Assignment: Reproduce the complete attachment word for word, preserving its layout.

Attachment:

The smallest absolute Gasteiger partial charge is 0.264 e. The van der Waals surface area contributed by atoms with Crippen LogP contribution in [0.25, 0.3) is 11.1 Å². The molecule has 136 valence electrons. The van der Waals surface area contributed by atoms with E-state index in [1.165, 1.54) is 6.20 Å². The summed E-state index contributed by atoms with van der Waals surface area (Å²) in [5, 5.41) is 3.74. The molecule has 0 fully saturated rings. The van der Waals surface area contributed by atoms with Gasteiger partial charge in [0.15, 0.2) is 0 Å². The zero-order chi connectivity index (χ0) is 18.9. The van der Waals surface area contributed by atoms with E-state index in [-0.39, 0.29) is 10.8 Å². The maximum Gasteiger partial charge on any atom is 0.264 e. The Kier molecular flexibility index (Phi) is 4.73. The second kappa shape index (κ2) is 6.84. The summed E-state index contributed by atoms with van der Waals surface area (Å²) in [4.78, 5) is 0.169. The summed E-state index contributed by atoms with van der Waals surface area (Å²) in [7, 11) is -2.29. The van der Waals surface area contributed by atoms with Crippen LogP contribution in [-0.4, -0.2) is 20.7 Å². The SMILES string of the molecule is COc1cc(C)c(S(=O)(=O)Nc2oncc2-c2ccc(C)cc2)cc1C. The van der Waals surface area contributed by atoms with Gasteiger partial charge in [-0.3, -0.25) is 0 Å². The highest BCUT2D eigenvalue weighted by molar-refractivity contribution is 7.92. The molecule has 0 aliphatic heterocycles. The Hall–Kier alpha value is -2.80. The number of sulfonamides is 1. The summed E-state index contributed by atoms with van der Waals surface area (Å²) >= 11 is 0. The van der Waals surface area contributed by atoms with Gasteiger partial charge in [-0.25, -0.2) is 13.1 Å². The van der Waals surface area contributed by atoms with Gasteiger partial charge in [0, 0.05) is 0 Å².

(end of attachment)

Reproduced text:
The smallest absolute Gasteiger partial charge is 0.264 e. The van der Waals surface area contributed by atoms with Crippen LogP contribution in [0.25, 0.3) is 11.1 Å². The molecule has 136 valence electrons. The van der Waals surface area contributed by atoms with E-state index in [1.165, 1.54) is 6.20 Å². The summed E-state index contributed by atoms with van der Waals surface area (Å²) in [5, 5.41) is 3.74. The molecule has 0 fully saturated rings. The van der Waals surface area contributed by atoms with Gasteiger partial charge in [0.15, 0.2) is 0 Å². The zero-order chi connectivity index (χ0) is 18.9. The van der Waals surface area contributed by atoms with E-state index in [-0.39, 0.29) is 10.8 Å². The maximum Gasteiger partial charge on any atom is 0.264 e. The Kier molecular flexibility index (Phi) is 4.73. The second kappa shape index (κ2) is 6.84. The summed E-state index contributed by atoms with van der Waals surface area (Å²) in [4.78, 5) is 0.169. The summed E-state index contributed by atoms with van der Waals surface area (Å²) in [7, 11) is -2.29. The van der Waals surface area contributed by atoms with Crippen LogP contribution in [-0.4, -0.2) is 20.7 Å². The SMILES string of the molecule is COc1cc(C)c(S(=O)(=O)Nc2oncc2-c2ccc(C)cc2)cc1C. The van der Waals surface area contributed by atoms with Gasteiger partial charge in [-0.3, -0.25) is 0 Å². The highest BCUT2D eigenvalue weighted by molar-refractivity contribution is 7.92. The molecule has 0 aliphatic heterocycles. The Hall–Kier alpha value is -2.80. The number of sulfonamides is 1. The summed E-state index contributed by atoms with van der Waals surface area (Å²) >= 11 is 0. The van der Waals surface area contributed by atoms with Gasteiger partial charge in [-0.25, -0.2) is 13.1 Å². The van der Waals surface area contributed by atoms with Gasteiger partial charge in [0, 0.05) is 0 Å².